Vol. 30 No. 2 (2015)
Research Articles

Isolation and Connection: The Experience of Distance Education

Penny Rush
University of Tasmania
Published December 7, 2015
Keywords
  • Experience,
  • online education,
  • distance education
How to Cite
Rush, P. (2015). Isolation and Connection: The Experience of Distance Education. International Journal of E-Learning & Distance Education / Revue Internationale Du E-Learning Et La Formation à Distance, 30(2). Retrieved from https://www.ijede.ca/index.php/jde/article/view/936

Abstract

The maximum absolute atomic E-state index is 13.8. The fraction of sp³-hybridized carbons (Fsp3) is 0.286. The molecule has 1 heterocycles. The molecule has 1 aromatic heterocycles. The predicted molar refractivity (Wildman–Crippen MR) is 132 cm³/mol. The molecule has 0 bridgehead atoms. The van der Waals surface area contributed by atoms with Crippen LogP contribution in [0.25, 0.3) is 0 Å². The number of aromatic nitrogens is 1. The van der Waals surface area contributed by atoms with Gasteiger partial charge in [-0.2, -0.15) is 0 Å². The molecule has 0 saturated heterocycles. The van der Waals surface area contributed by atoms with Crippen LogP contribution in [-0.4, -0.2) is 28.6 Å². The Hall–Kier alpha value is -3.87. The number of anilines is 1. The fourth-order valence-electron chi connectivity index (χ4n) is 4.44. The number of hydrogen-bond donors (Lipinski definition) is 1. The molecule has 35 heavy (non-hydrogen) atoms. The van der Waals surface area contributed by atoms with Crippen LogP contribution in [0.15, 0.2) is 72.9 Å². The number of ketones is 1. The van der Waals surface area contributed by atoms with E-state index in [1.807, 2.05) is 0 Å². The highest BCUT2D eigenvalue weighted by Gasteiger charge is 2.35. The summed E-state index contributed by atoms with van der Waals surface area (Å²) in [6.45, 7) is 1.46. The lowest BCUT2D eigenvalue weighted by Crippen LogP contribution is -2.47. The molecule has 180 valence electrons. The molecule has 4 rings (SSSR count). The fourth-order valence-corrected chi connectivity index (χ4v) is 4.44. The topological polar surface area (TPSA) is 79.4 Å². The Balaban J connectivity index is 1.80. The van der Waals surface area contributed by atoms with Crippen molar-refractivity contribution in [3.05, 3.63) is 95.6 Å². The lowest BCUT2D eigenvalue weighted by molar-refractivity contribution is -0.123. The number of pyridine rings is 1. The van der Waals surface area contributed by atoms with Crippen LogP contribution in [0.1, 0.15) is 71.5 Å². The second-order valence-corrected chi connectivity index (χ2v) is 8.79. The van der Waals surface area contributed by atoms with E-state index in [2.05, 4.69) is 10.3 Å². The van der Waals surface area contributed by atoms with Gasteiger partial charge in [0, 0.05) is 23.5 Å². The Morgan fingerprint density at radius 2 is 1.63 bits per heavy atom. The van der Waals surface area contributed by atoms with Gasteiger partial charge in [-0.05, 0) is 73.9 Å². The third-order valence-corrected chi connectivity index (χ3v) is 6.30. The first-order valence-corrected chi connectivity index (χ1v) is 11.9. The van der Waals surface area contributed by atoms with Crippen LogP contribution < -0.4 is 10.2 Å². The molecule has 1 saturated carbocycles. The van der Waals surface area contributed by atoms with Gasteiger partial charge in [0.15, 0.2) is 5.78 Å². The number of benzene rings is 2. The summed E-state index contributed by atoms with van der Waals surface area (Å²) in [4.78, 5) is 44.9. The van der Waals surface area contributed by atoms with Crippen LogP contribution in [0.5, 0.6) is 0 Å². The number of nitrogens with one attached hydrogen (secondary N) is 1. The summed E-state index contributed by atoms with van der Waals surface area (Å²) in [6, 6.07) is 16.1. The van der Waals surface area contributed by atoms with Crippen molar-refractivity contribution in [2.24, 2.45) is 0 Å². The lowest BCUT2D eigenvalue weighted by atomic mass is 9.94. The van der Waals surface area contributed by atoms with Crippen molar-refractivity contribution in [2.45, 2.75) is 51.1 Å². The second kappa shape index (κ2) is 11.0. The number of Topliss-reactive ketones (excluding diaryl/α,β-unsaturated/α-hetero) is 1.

In 2013, the Student Centre at The University of Tasmania began researching the development of distance learning support. A survey was designed as part of this endeavour, which attracted 1002 responses. The survey’s broad context focused on the primary drawbacks and benefits of distance education in general and sought to identify emergent themes characterising students’ experience with distance education. The narrow context targeted utilization of the university’s online services. This paper presents key broad context results, providing a ground for further research informed directly by student experience. Certain aspects of the analysis are explicated through the lens of existing theoretical frameworks, particularly those of Moore, Tinto, and Holmberg. But the results also contribute directly to theory by revealing complexity and internal differentiation in the dominant themes of ‘connection’, ‘contact’, ‘isolation’ and ‘consideration’; and reinforcing the student perspective as a key dimension of theoretical conceptualisations of distance education itself.

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